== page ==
The frame advance test is only meant to determine how many frames of latency an individual game has built in. This should be a constant between systems so long as the same action is being tested. When testing 'Mike Tyson's Punch-Out!', I advanced the frames from the moment I initiated a punch to the moment that the animation began and the frame count was considerably higher than when I tested pressing 'Start' on the title card screen. My guess as to why this occurs is perhaps due to intentional latency added for game design reasons. Of course if that's true, it will be more difficult in some games than others to find a reliable point to test for the runahead feature.

  • Yes, I see it now. I've initially thought it's meant to be a good overall lag test. Now I also understand why any tweaks I applied when testing made no difference to the result.

    So what would be a good method to test the entire lag, but without using the joypad LED or the iOS app which Brunnis did? I recall @thelostsoul tried something like that...

  • @youxia Yes, i did test the entire lag on my setup. There are several stages where lag will or can be added to the whole:

    • the game's internal lag
    • the emulator itself and its configuration (some shader also add)
    • the output monitor device (with probably a converter)
    • the input device gamepad controller (don't forget USB polling rate)

    How I achieved the test? I have an arcade stick as gamepad (USB) with builtin LED. That LED blinks when I have setup turbo mode and click a a button. In the emulator I enable display frame count while playing. The recording is done via my smartphone's (S7 Edge) slow motion video recording, which is 240fps. Now, start recording some jumps, while the LED on gamepad, the frame count and the jumping hero on the monitor are covered. From this point, you can just count the frames in the slow motion video until an action happens, when you press the jump button of your hero. That should be the total lag count. Note: This will be done in real-time, not in pause mode.

    Here is a small animated GIF to illustrate how a test looks like on my end. The quality of the GIF is bad, the video based on it is higher quality:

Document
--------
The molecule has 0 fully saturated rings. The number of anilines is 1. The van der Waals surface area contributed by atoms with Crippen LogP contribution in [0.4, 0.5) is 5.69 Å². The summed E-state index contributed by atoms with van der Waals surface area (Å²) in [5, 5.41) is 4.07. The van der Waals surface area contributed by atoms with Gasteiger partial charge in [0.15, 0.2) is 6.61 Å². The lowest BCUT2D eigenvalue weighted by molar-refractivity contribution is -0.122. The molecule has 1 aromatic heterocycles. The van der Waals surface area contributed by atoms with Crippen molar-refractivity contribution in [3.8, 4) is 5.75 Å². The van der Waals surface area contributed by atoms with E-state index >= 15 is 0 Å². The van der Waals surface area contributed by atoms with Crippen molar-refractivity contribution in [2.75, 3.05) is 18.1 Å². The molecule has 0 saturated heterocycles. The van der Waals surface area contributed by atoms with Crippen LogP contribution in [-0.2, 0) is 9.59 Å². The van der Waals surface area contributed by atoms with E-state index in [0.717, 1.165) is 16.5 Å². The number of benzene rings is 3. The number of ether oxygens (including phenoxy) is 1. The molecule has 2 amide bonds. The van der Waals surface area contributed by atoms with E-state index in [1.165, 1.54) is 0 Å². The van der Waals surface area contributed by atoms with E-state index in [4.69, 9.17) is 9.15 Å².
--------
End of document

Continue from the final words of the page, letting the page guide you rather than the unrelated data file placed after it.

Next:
• Ok, thanks, got the idea. Might try it, but my phone's old so probably does not have 240fps. Maybe one of my big cameras does. Also no LED but it can be done without it too though it's slightly less precise.

  • @youxia I tried it without LED, with my Buffalo SNES gamepad first. The problem was, I couldn't really tell when the internal electrical signal was done for button press. It was a range of 5 to 10 frames uncertainty (these numbers are just a guess), which makes it really hard to "know" when the press was done actually. About the recording with 240 fps, I think its important, as with lower fps you will get less fine granulated frames. You need a very slow recording to capture the moment of actual action on the screen.
    I understand, if you don't have that equipment to test. But be aware a test not very precise can fool you. I am not sure if even my test is reliable too.

  • Oh, I agree - I based it on what Brunnis himself was doing comparing the press vs LED tests: differences were minuscule. See it here:

    But he did have a 240fps cam. I'm not sure if I can be bothered myself, it's just an idea. Overall it's all just out of curiosity and old benchmarking habits, which I have since the days of 3dfx cards :P I don't need this to prove anything to myself or others, since I can live with this lag as it is at the moment.

    One test though I would definitely would like to conduct is to take some people who claim that are "sensitive" to lag and do some blind trials on multiple setups with various slight differences. I think the results could surprise a few, especially those who swear that 1 -2 frames of lag makes games unplayable for them :)